Lend me your ears, Netanyahu says as Iran's nuclear deal looms

At the most sensitive and crucial moment of Iran’s nuclear talks with Western powers, any distraction could prove critical

Camelia Entekhabi-Fard

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At the most sensitive and crucial moment of Iran’s nuclear talks with Western powers, any distraction could prove critical. Iran’s President Hassan Rowhani set the goal of improving foreign diplomacy and removing sanctions on the country. A year has passed and it is time to see if Rowhani’s policy has borne any fruit.

The next round of Iranian nuclear talks is set for July 2- 20 and the P5+1 team will meet the Iranian negotiating team for the last time until the interim agreement expires. They must come to a final agreement or extend the deadline.

This past year, Iran has done its best to avoid controversy and avoid harming the nuclear talks

Camelia Entekhabi-Fard

This past year, Iran has done its best to avoid controversy and avoid harming the nuclear talks. In a rare occurrence, Iran’s many governmental organizations have been supporting Iran’s nuclear talks.

The six month interim deal with Western powers is set to expire on July 20 and it is extendable for another six months, only if there is a deal in sight.

Israeli worries

While Iranians see themselves as close to reaching a permanent agreement, the Israeli government, who are against the deal, are doing their best to trouble the talks.

Israeli Prime Minister Benjamin Netanyahu urged international negotiators on Sunday not to “surrender” to Tehran, three weeks before the nuclear deal’s deadline. Also on Sunday, a day before the nuclear talks began in Vienna, an Israeli delegation of intelligence and nuclear experts and national security advisors arrived in Washington to talk.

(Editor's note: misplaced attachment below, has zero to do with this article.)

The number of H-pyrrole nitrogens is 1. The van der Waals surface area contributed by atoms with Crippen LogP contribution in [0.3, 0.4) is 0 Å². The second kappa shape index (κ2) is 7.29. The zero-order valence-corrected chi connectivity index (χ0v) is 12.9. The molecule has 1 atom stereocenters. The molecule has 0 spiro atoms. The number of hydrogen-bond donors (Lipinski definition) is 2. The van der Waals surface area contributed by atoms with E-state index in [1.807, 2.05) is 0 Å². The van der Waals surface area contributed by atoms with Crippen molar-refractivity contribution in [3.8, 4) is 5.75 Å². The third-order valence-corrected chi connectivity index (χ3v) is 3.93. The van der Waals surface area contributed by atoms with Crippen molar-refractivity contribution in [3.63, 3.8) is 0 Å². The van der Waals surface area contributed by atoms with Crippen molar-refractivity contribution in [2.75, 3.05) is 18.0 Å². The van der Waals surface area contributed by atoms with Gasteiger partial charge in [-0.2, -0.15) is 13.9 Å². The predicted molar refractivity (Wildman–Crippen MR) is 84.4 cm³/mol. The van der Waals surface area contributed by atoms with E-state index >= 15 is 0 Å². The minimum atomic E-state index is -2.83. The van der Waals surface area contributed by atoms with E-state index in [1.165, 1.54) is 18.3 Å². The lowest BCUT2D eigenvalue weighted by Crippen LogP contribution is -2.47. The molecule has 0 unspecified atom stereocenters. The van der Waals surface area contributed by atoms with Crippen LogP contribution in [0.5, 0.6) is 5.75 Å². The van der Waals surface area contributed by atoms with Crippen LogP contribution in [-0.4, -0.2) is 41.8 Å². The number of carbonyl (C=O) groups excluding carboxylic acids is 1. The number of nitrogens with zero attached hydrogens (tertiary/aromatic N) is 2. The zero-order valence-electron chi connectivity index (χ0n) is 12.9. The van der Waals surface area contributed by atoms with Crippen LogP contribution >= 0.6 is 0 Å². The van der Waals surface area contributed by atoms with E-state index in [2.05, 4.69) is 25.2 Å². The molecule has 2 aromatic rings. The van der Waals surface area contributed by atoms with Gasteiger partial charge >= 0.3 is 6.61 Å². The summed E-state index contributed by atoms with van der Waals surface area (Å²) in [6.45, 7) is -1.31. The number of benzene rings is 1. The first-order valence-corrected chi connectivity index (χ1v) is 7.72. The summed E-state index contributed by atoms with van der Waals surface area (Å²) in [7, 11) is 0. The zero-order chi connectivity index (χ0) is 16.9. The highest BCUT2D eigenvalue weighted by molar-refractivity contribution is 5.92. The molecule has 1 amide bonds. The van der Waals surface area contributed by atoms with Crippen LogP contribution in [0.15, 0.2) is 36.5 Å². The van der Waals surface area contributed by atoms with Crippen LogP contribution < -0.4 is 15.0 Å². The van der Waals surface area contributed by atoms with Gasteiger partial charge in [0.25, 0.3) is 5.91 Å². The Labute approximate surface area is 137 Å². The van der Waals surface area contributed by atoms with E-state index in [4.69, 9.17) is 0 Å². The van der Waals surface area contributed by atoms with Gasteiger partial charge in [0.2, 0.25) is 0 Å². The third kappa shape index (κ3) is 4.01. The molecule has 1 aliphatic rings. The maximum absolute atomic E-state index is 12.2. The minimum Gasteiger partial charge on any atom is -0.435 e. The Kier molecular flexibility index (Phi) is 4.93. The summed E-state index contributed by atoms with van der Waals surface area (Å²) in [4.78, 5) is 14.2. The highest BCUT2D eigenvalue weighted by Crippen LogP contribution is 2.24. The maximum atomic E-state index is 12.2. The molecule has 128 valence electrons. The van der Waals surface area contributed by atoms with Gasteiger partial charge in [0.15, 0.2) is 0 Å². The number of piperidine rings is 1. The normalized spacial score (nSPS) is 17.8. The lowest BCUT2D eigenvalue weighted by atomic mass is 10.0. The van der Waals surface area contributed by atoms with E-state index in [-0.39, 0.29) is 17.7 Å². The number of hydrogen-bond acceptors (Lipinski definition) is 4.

The urgent Israeli delegation’s meeting with their U.S. counterparts gives the sense that a deal is looming. Still, Israel has three weeks to use all the tricks in the book to prevent the deal by trying to prove that Iran lies about its nuclear program. But all that angry Netanyahu has done so far is portrayed himself as an angry man who cannot understand that the times have changed and the U.S. has different goals.

Netanyahu spoke to Sky News, asking what it would mean if Iran could kick aside inspectors and rush to make enriched uranium at any time.

Arms embargo

While there are no open ears willing to hear Netanyahu out, there are those at the United Nations Security Council willing to listen about Iran’s violation of the U.N. arms embargo on Tehran.

According to a confidential report obtained by Reuters on Friday, a U.N. expert panel has concluded that a shipment of rockets and other weapons seized by Israel last March in Red Sea came from Iran.

Israel publicly claimed that the seized arms were destined for Gaza, an allegation which was dismissed by Hamas and called a fabrication. Iran also denied having any involvement.

The permanent nuclear deal would lift international sanctions on Iran, which includes the arms embargo in exchange for Iran limiting its controversial nuclear activities. This new allegation by the U.N. investigators related to the seized weapons cargo can hurt the nuclear talks.

Last week Russia’s ambassador at the U.N., Vitaly Churkin, complained that, “any information not backed up by concrete facts could have a negative impact on the conduct of negotiations of the group of six and Iran.” A reference to the current arms shipment report provided by the U.N. experts.

While the other members of the U.N. sanctions committee believe in Iran’s regular illicit methods of circumventing sanctions, they also reportedly believe that Tehran’s illicit program has slowed during its negations with the six powers.

It is not only illicit programs and circumventing the sanctions that have slowed, but also the verbal battle between Israel and Iran.

Iran has been biting its lip to hold itself from responding to Netanyahu’s provocation.

Iranian officials and the six powers’ negotiators say they are hoping to meet the deadline on July 20. If Iran holds itself for another three weeks, perhaps the best answer negotiator Mohammad Javad Zarif can send to his Twitter followers will be “Mazel tov!”


Camelia Entekhabi-Fard is a journalist, news commentator and writer who grew up during the Iranian Revolution and wrote for leading reformist newspapers. She is also the author of Camelia: Save Yourself by Telling the Truth - A Memoir of Iran. She lives in New York City and Dubai. She can be found on Twitter: @CameliaFard

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